Choosing the Right Sink

Choosing the Right Sinks

Your Kitchen style
With the kitchen's evolution into the home's multi-functional hub of activity, sinks have had to keep up as well. The result is a legion of choices involving everything from materials to bowl configuration that suit your life style. Determing the main theme and style of your kitchen will help you in the process of selecting the right sink. In choosing the right sink, determine the shape, size, design and features you want that will best suit your everyday needs and style of living.

Stainless Steel Material
Stainless steel sinks have broad appeal for their neutral, clean looks and durability. Available in brushed and polished finishes, better sinks are made from thicker steel, measured by gauge thickness. Higher gauge numbers equate to thinner steels (in other words, 20 gauge steel is thinner than 16 gauge steel). With minimal care, your Castle Bay sink will look new for a lifetime.

6 Reasons to choose Stainless Steel Sinks
  • Tough - Stainless steel is more durable than porcelain and cast iron, and more forgiving than composites. Stainless steel sinks won't chip, nick or crack.

  • Luster - Stainless steel will not rust, stain or fade, and it keeps its luster longer while other materials.

  • Absorbs Shock - Stainless steel sinks on impact will "give" to cushion glasses and dishes against breakage.

  • Easier to Clean - Stainless steel retains its luster when cleaned with household cleanser and a soft towel. Healthcare facilities trust stainless steel sinks due in part to their sanitary surface.

  • Greater Capacity - Stainless steel has strength and flexibility that allows for deeper sink bowls. It has more overall usable space than porcelain or cast iron.

  • Complements Any Décor - Stainless steel sinks have clean lines and a cool texture that reflect surrounding colors and patterns. Also, it complements any décor long after trendy colors are out-of-style.

  • Undermount Sink
    There are basically 2 styles for mounting the sink - undermount versus topmount (drop-in). Topmount or drop-in sinks are the easiest to install. They simply fit into a cutout in the countertop on top of a base cabinet, supported by the flanges of the sink that overlap the cutout. This is a common application for laminate countertop.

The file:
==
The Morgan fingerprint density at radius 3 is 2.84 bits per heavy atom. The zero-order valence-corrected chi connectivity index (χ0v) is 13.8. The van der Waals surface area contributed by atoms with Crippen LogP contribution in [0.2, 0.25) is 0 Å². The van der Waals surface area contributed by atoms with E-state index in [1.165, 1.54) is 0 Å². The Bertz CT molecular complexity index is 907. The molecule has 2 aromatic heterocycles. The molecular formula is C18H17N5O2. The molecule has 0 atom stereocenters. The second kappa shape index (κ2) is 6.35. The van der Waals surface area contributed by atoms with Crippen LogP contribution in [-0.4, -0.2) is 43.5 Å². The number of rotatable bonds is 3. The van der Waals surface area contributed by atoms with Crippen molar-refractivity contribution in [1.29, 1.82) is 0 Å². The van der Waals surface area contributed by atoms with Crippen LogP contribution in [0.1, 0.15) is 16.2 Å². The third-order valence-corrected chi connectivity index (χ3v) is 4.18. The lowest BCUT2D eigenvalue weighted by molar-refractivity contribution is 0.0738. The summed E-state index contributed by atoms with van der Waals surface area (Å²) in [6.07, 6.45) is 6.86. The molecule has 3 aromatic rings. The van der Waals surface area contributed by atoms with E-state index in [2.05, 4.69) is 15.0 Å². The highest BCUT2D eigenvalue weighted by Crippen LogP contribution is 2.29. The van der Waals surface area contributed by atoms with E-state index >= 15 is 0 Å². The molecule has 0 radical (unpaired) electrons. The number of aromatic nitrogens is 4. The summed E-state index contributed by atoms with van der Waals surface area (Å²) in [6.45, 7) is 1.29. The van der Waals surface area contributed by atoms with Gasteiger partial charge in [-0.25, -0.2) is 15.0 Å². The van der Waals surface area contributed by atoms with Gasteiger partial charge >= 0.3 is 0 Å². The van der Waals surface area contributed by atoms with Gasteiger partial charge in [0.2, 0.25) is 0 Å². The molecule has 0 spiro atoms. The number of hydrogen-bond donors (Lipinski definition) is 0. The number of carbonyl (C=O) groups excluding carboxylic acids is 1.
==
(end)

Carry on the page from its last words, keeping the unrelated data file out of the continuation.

Undermount sinks are attached under the countertop. They either hang from the underside of the countertop or are supported from underneath by the base cabinet structure.

    Sink Configuration And Size
    Sink configuration simply refers to it's broad attributes like quantity of bowls, square or round corners, bowl depth, etc. Both the size and the configuration are important because they directly relate to usability and effectiveness. For example, a small galley kitchen might do best with a smaller, single-bowl configuration whereas a large kitchen may be able to accommodate a wide three-bowl, multi-depth chef sink. Choosing a size and configuration that suits your kitchen and lifestyle makes for the best match.

    The length and depth of the cabinet, on top of which the sink will be located, are the factors that determine the maximum size of an installed sink. A new sink should have exterior length and depth dimensions several inches less than the cabinet.

    Bowl Depth
    Normal depth usually ranges from 7-10 inches. A deeper bowl can more easily accommodate the use of large pots and cookware but a user?s height should be considered. A shallower bowl might provide greater comfort while working in and reaching to the bottom of the sink. Depth can also be inhibited by accessories under the sink like a garbage disposal, recycling bin, etc.

    Sink, Faucet, Accessory Setup
    You'll need to know the type of faucet setup you're going to use. You'll also need to determine whether you plan to use additional features like water treatment accessories and/or a soap dispenser for the purpose of specifying the right number of faucet holes in the sink.